Looks like a female Luna moth, although it’s hard to tell from the distance the picture was taken. My oldest daughter used to raise these in a cage and then release them. She studied entomology as a 4-H youth. Here’s a link giving info on the moth life cycle. Luna’s are interesting in that they (like most moths) don’t eat as adults. Their only job is to mate and lay eggs then die. Their lava eat huge amounts of food though and usually require a very specific diet, only eating the plant species their eggs were laid upon.

    http://www.fcps.edu/islandcreekes/ecology/luna_moth.htm

  8. 7-8
    7:43
    am

    Luna moth. They are so beautiful!

  9. 7-8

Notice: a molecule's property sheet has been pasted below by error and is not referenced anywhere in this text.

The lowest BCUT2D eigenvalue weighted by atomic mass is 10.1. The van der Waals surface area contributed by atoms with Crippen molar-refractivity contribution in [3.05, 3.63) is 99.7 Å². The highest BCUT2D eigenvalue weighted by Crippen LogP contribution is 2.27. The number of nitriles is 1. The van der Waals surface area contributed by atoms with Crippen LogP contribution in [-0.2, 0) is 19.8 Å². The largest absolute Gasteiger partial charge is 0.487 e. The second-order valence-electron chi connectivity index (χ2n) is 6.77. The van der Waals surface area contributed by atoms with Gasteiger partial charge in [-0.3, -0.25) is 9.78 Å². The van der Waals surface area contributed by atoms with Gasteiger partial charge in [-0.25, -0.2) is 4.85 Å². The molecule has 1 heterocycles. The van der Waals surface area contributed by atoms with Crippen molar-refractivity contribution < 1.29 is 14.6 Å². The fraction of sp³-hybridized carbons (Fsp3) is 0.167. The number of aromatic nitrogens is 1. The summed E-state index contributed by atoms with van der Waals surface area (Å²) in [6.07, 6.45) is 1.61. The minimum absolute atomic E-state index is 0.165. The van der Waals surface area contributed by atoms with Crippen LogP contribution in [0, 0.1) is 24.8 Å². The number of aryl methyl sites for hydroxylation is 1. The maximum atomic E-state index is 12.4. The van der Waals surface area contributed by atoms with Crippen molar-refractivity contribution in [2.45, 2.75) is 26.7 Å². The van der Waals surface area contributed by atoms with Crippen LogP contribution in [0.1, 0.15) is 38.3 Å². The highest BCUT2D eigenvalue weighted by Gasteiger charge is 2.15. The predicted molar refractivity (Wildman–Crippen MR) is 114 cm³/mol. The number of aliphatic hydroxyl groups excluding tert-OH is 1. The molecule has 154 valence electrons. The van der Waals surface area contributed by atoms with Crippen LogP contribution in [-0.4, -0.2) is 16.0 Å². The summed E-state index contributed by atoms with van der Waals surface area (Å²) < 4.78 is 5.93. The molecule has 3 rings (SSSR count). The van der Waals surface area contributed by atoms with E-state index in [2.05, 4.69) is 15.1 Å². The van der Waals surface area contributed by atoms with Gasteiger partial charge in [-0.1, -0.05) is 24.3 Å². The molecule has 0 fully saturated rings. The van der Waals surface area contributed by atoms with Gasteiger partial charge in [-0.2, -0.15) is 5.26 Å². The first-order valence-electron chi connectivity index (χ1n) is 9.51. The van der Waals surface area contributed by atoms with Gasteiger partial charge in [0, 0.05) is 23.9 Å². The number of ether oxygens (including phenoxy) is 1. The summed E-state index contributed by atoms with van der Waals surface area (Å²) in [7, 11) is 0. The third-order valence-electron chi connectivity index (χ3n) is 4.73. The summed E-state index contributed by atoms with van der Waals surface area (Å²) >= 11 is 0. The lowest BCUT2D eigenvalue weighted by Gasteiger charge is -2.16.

8:10
    am

    That is a lovely luna moth. Here’s a page I found years ago written by a gentleman who raised a few to experiment with spinning their silk. http://www.wormspit.com/Luna.htm Fascinating creatures!

  10. 7-8
    8:13
    am

    I don’t know what kind it is, but I have one (or several) that have been on the bricks on the side of the house by my back door for quite some time. I took pics of them too, just because I had never seen anything quite like it before.

  11. 7-8
    8:20
    am

    Beautiful! We get Luna Moths, too and just seldom enough that it feels like a queen has visited when we see one. This year one came and puddled in the dirt for hours next to my husband while he was digging up our septic system.

  12. 7-8
    8:39
    am

    Well, you’ve already gotten your answer by the time I got here Suzanne but I wanted to say what a magical photo that is! I’m not sure if she looks like a visitor from outer space or an emissary from faery.